It is apparent that the Abbott government would like to respond positively to Qantas’ urgent request for assistance. However, it is quite unsure and uncomfortable about the form that help might take.
Last week it was Joe Hockey who acknowledged Qantas was competing at a disadvantage to Virgin Australia and its troika of strategic shareholders. It is a contest that, for Qantas, might not be commercially sustainable.
In an interview today with a Brisbane radio station, Tony Abbott said he was open to changes to the Qantas Sale Act, which restricts foreign ownership of Qantas. But he was less than enthusiastic about suggestions that the government could acquire a shareholding in the national carrier or provide guarantees of its debt.
Abbott said: ‘’I’m not sure they really want to see a new government shareholding and the trouble with providing a government loan guarantee is, where does that stop? Once you start giving it to one business, why shouldn’t you give it to other businesses?’’
Virgin Australia has already put its hand up to say that it wants whatever Qantas might get.
Qantas would probably respond to the Prime Minister’s rhetorical question by saying that there is only one national flag carrier and only one company bound by the Qantas Sale Act, which contains not just restrictions on foreign ownership but board composition and where the majority of its operations are located. Qantas also has a special role in emergencies involving Australians abroad.
The Act underscores the national interest in the airline and could be used as justification for assistance.
While changes to the Act to lift the restrictions on foreign investment (limited to 49 per cent of the group with sub-caps of 35 per cent for investments by other airlines and 25 per cent for an individual airline) would appear the most politically palatable options, Abbott was right in saying there would have to be a community debate before that could be contemplated.
One suspects it would be quite a heated and politicised debate. In any event, removing the restrictions probably wouldn’t be of much practical assistance to Qantas. It certainly wouldn’t give it the kind of near-term help it is seeking as it tries to protect its investment-grade credit rating while in the midst of a damaging capacity war with Virgin.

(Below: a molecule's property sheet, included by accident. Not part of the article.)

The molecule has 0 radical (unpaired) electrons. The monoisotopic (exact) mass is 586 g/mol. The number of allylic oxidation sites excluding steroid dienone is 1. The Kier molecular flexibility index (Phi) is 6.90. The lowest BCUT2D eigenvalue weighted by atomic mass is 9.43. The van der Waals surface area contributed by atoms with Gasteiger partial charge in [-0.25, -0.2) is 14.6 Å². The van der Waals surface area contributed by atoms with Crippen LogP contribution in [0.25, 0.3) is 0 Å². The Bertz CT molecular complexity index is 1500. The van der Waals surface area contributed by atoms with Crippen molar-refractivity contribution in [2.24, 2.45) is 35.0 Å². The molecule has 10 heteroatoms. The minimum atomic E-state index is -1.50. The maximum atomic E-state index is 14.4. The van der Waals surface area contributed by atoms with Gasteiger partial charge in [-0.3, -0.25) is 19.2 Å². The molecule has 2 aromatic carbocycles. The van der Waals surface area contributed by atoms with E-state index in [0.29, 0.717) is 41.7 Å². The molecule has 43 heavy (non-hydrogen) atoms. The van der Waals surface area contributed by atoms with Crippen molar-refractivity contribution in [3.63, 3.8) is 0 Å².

Qantas’ Alan Joyce appears to believe that Virgin will use the $350 million of new capital that is being largely contributed by Air New Zealand, Singapore Airlines and Etihad Airways to prolong or even deepen its assault. This forced both groups into losses in the second half of last year and has some analysts predicting that Qantas could lose as much as $500 million this financial year.
The most recent operating statistics for both groups show that Virgin is continuing to grow its domestic capacity, passenger volumes, load factors and yields. Qantas and Jetstar are holding their capacity steady, but experiencing lower load factors and yields.
If Qantas continues to defend its 65 per cent market share ‘line in the sand’ and Virgin Australia’s strategic shareholders (all Qantas International competitors) are prepared to see the capital they have provided consumed by a capacity and price war, it could get quite bloody for both groups. There are no near-term winners in an airline capacity war.
Virgin lost $100 million last year. But, as Alan Joyce has noted, the three airline shareholders and Richard Branson were still willing to stump up their 73 per cent share of the raising, with the airline shareholders underwriting the raising.
Qantas’ fear is that its competitors could use Virgin to destabilise it by attacking its core profitability and therefore undermine its international operations. Qantas’ airing of its concerns about that potential agenda drew a furious response, with threats of legal action from Virgin.
Qantas is not especially enthusiastic about the idea that the government could take up a modest shareholding as a demonstration of Qantas’ importance to the national interest – something that the ratings agencies have indicated would protect its credit rating.
Of greater appeal and impact would be some form of guarantee of its debt, with Qantas paying a fee for the guarantee in similar fashion to the scheme the Rudd government put in place for the banks during the financial crisis.
While Abbott makes a pertinent point – that it would be difficult to confine a guarantee scheme to just one company – the practical reality is that the Australian government would inevitably re-nationalise and recapitalise the core of Qantas if the group failed and there was no option other than its disappearance from the skies. Apart from the banks, there aren’t many companies about which that could be said.
A guarantee of its debt – or at least some of it – would secure Qantas’ credit rating. But it could be quite complicated and messy, given that Qantas has been expanding offshore via its Jetstar brand, both directly and via a range of interests in offshore joint ventures. The government would be reluctant to expose taxpayers to risk-tasking outside the boundaries of the national flag-carrier role.
Qantas could have avoided (or at least deferred) having to plead for government help if it conducted its own equity raising. But a group that has never returned its cost of capital would find it hard to justify asking shareholders for more.
Virgin was fortunate that its key shareholders – all with some level of government ownership themselves – have strategic reasons for being on its register and for underwriting its capital raising at a point where, because of the cost of the capacity war it ignited, it was extremely vulnerable itself.
Qantas doesn’t have that kind of shareholder, which is why it is desperately looking for help elsewhere. This year could be a definitive moment – and not necessarily a positive one – in its long and proud history.